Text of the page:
Italia It makes life more uncomfortable for unvaccinated people this holiday season, excluding them from indoor restaurants, theaters and museums from Monday to limit the spread of the coronavirus and encourage skeptics to get vaccinated.
Italian police can check if diners in restaurants or bars have a green “super” health card proving that they have either been vaccinated or have recently recovered from the virus. Smartphone apps that check the status of people’s health permits will be updated and those who have tested negative in recent days for COVID-19 will no longer be allowed at concerts, movies or shows. The procedures will continue until January 15th.
The authorities have also imposed a requirement for a “basic” health permit, which can be obtained with a negative test, on local transport and hotel check-in.
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In the capital, Rome, dozens of policemen were controlling local transport hubs as they checked green lanes and personal identities, finding a cooperative mood among commuters. Stefano Napoli, Rome’s deputy municipal police chief, said a 50-year-old Romanian man became the first to receive a €400 fine after getting off the bus at Flaminio North Station without the “essential” health permit.
“It’s time to get it checked out,” said Sarah Benn, a Rome passenger, noting the lack of controls on local transport throughout the pandemic.
Milanese were enjoying the first long weekend of the season, including the celebration on Tuesday for the patron saint of Saint Ambrose and the national holiday on Wednesday, leaving the city a little more empty than usual. But few checks were evident around the main central station, whether for regional trains or local buses and subways.
Tanker Veronica Bianchi said she had not been tested on a regional train arriving in Milan and had not been asked for a health permit. “But they didn’t check the ticket either,” she said.
She favors government moves to encourage more people to get vaccinated, and said she has noticed that people in their 20s like her are more willing to get vaccinated. “Honestly, I think we’re tired of lockdown,” Bianchi said. “I work for a young company, and it was a race to get the vaccine.”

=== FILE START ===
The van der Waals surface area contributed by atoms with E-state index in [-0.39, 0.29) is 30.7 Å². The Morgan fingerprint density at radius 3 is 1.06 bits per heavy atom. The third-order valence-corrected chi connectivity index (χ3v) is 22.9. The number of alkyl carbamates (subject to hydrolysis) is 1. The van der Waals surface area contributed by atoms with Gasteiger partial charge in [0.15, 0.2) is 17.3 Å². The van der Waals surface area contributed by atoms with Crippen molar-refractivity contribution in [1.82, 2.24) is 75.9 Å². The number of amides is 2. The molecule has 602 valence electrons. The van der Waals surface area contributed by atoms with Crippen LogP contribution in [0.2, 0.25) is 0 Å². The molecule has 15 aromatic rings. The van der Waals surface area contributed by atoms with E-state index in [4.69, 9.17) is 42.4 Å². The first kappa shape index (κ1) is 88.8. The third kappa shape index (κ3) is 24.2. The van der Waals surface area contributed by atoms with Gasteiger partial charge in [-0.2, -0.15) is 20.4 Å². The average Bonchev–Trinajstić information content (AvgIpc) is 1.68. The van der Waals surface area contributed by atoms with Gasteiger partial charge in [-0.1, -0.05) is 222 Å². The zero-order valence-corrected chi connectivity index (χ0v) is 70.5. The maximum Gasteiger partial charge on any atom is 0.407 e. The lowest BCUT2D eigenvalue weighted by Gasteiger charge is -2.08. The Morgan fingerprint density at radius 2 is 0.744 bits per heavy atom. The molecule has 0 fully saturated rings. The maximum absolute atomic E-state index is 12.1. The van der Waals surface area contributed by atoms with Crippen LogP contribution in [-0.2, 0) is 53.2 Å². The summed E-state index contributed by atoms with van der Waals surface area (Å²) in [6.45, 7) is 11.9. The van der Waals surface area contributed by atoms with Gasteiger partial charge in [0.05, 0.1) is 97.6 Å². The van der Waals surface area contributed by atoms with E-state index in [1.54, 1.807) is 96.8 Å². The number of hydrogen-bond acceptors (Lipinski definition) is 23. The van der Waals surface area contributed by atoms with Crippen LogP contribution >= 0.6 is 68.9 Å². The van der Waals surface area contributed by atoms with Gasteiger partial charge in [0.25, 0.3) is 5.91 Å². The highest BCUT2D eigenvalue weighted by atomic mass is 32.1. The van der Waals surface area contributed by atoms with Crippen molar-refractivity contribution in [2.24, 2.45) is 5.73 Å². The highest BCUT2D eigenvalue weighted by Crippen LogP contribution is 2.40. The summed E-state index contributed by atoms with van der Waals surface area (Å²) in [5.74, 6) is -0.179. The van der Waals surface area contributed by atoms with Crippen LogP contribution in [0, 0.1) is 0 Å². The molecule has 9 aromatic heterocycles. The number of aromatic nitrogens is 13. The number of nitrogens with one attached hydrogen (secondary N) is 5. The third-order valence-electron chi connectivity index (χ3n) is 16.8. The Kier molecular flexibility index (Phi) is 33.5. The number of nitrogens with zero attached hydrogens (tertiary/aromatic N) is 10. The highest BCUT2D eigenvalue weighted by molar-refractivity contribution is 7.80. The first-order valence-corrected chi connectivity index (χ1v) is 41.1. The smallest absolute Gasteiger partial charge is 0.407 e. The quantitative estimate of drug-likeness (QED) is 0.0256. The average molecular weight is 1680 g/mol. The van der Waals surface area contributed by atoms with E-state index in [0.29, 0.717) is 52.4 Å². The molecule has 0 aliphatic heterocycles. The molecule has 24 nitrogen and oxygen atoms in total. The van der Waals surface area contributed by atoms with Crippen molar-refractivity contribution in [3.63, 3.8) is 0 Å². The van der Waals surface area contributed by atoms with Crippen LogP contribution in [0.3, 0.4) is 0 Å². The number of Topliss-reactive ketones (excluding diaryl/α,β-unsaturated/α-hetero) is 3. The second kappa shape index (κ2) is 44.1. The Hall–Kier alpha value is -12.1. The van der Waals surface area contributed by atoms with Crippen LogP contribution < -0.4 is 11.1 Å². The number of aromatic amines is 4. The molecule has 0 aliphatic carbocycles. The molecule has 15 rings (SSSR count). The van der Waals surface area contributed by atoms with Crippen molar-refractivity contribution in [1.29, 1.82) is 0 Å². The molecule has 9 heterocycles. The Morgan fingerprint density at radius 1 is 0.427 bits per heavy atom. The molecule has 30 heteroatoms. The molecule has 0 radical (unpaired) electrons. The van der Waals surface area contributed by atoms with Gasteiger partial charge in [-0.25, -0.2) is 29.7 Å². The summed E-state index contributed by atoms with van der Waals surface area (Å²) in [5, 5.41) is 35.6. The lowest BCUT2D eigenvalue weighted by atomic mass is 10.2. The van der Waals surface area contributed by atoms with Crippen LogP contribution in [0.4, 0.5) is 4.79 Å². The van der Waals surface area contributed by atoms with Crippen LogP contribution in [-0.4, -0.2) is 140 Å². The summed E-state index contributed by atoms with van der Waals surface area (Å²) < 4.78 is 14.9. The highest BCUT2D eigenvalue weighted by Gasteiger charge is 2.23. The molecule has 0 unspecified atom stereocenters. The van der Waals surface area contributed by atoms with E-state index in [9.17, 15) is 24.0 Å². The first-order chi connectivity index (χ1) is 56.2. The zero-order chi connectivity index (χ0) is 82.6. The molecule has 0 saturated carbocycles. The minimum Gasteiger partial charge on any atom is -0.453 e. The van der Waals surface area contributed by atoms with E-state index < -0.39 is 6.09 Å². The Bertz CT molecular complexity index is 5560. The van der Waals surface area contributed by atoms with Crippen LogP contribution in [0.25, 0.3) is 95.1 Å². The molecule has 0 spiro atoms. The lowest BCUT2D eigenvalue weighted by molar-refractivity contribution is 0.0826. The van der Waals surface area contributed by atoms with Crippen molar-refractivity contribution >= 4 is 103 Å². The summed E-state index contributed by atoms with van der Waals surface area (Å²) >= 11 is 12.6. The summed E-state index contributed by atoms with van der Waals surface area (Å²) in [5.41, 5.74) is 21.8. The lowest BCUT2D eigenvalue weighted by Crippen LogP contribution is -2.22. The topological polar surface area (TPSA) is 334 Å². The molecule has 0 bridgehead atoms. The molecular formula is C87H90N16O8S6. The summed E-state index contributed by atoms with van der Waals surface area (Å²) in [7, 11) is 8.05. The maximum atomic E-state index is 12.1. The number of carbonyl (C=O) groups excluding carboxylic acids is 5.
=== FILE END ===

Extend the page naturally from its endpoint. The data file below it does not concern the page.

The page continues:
The number of new COVID-19 infections in Italy has been on a gradual rise over the past six weeks, even before concerns emerged about the new omicron variant.
This is a worrying trend as Italians look to holiday parties and getaways to spend time with friends and family, after being denied such festivities last year by a sharp rise in infections before vaccines were widely available.
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As Germany and Austria move toward making vaccinations mandatory, Italy is instead tightening free-time restrictions on the unvaccinated at the most joyous time of the year – while allowing those who have been vaccinated to go about their lives more or less as usual.
Focusing on the holidays, Switzerland will allow event organizers, from Monday, to ban anyone who has not been vaccinated or has not recovered from COVID-19, and Sweden has introduced a digital COVID-19 vaccination certificate for indoor events with more than 100 people indoors starting from 1 December.
On November 12, the Danes reintroduced their phased out coronavirus entry permit, which must be shown by all people over the age of 15 when entering nightclubs, cafes, party buses and indoor restaurants and also at indoor events if There are more than 100 spectators/participants. It also applies to outdoor events where the number of people exceeds 1,000 spectators/participants.
Italy’s vaccination rate is higher than many of its neighbours, at 85% of the eligible population aged 12 or over and 77% of the total population. But people in their 30s, 40s and 50s have been shown to be the most reluctant to get vaccinated, with nearly 3.5 million not receiving their first dose.
They are also of the same age group most affected by the virus now, said Silvio Brusaferro, head of Italy’s National Health Institute.
To date, the delta variant remains prevalent, with only seven confirmed cases of omicron in Italy, involving two businessmen returning from South Africa.
As the holiday shopping season heats up, many cities, including Rome and Milan. I ordered the mask mandates even outdoors.
Public health officials say vaccinations, along with prudent public behavior, including wearing masks in crowds indoors or outdoors, are key to reducing infection levels as winter weather prompts more activities indoors. They owe the relatively high level of immunization in Italy as one of the reasons why the infection curve is not as steep as last winter, when widespread restrictions were imposed with the spread of the delta variant.